13. Full Manual Macho stage:
Real photographers shoot in full manual mode ONLY. Mode dial is now glued on M mode. Struggles at first in lining up the exposure slider. All his photos on Flickr are now proudly described and tagged with “exposure: manual”. Creates a new thread in forums asking everyone which mode they shoot in. Grows a hatred of anything by Ken Rockwell.

14. Sunny 16 stage:
Learns about correct exposure and sunny 16 rule. Still lines up the sliders in M mode but a lot quicker now. That thumb dial is almost worn out. Makes fun of others who shoot in full auto mode. Keeper shots have improved. Grows a hatred of anything unrealistic like those horrible HDRs.

15. Strobist stage:
Learns about this blog called strobist and buys several flashes and brollies and light stands. Does not have a clue about his flash’es GN and thus the complete reliance on TTL. Does some portraiture here and there and sometimes gets lucky enough to be hired as a backup wedding photographer…for free.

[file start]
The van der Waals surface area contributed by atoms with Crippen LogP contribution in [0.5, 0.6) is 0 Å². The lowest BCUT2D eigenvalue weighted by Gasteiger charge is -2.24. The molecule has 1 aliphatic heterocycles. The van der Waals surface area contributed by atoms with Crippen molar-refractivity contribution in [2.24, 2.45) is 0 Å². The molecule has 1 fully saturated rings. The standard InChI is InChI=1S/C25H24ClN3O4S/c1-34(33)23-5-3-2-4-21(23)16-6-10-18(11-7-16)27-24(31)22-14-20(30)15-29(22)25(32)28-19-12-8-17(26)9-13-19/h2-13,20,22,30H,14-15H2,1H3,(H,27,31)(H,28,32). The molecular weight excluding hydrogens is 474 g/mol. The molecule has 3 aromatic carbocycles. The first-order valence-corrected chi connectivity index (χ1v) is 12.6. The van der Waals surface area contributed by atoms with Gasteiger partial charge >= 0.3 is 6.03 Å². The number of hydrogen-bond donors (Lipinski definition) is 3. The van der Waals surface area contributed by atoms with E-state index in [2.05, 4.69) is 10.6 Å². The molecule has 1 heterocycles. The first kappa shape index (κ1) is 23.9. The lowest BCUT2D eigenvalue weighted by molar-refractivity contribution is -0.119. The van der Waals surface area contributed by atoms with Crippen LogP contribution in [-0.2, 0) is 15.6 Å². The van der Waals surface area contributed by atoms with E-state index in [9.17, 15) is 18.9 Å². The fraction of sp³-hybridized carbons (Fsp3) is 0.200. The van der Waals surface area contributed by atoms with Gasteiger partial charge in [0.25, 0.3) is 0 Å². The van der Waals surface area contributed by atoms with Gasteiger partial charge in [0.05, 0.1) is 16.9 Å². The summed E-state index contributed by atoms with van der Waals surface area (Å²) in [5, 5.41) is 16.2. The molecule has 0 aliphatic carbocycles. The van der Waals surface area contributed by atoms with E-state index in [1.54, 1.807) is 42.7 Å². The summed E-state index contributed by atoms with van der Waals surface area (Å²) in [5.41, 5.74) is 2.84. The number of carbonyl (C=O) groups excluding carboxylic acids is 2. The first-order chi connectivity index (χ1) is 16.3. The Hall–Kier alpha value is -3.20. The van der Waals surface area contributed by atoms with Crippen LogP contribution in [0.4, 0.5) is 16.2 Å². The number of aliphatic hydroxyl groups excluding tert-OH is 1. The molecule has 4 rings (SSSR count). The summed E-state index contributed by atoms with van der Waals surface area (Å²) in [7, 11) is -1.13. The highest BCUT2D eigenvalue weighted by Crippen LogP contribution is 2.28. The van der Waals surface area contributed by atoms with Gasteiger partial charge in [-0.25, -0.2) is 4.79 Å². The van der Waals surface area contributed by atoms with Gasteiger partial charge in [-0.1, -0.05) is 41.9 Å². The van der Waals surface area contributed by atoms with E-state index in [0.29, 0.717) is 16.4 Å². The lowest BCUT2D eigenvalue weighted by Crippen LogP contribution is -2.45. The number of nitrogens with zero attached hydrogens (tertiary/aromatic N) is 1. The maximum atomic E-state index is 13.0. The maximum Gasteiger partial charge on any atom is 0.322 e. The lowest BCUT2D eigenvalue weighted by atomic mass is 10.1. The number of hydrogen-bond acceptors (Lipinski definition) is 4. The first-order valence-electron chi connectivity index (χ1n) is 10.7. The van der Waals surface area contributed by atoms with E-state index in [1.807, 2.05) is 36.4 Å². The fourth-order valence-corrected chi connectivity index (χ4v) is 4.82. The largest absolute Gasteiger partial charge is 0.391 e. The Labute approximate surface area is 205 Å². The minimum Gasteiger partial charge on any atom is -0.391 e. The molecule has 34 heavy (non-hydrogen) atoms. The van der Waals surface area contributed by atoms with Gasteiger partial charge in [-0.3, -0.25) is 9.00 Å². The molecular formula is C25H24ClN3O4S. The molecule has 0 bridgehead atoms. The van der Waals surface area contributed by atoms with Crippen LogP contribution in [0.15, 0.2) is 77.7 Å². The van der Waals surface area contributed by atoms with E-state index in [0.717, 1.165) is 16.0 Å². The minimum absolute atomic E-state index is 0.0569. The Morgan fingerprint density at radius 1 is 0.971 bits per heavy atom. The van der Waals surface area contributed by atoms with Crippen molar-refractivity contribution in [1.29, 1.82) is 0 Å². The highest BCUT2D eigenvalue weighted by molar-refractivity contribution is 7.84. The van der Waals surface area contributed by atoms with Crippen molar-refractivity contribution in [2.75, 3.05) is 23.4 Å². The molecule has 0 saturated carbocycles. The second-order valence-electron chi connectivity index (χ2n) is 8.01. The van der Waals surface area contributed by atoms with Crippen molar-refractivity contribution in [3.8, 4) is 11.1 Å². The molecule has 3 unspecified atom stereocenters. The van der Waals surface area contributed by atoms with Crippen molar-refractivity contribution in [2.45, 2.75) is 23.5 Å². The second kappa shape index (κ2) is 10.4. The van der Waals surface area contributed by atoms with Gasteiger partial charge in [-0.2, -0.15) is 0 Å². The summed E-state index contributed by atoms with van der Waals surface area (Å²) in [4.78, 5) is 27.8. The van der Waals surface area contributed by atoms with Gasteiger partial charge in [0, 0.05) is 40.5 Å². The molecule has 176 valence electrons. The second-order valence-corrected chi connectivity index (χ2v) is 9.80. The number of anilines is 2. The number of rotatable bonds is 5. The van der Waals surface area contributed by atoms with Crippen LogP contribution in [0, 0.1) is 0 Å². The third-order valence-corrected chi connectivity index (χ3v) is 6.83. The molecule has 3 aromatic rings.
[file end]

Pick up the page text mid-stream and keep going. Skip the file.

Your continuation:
16. Holy Trinity stage:
By now he’s saved some money to acquire the ultimate photographer’s arsenal: the Holy Trinity of lenses. Lots of sleepless nights shooting test charts. Sharpness is everything. Advises the n00bs to buy the best lenses or else. Very adept at interpreting MTF charts. Posts comparison test images in forums. Keeper shots have improved in ratio because total shots have dropped considerably.

17. Leica Lust stage:
He is willing to sell his kidneys for an M9. Buys a Fuji instead to satisfy his lust for a rangefinder. Defends his Fuji from all the forum bashers. Sells his Fuji after discovering that his cellphone is so much quicker at taking photos. Lusts for the Fuji successor.

18. The Realization stage:
Very quick to judge others in forums with the immortal words: “It’s the photographer, not the camera”. Starts to hate his heavy equipment and decides to invest in compact interchangable lens cameras. Does a lot of Googling about the advantages of MILCs to justify his new purchase. More time spent in forums than actual shooting. Gets involved in conspiracy theories such as why only Canon shooters ever win in contests sponsored by Canon.

19. Boredom stage:
Gets bored and creates his own photography blog.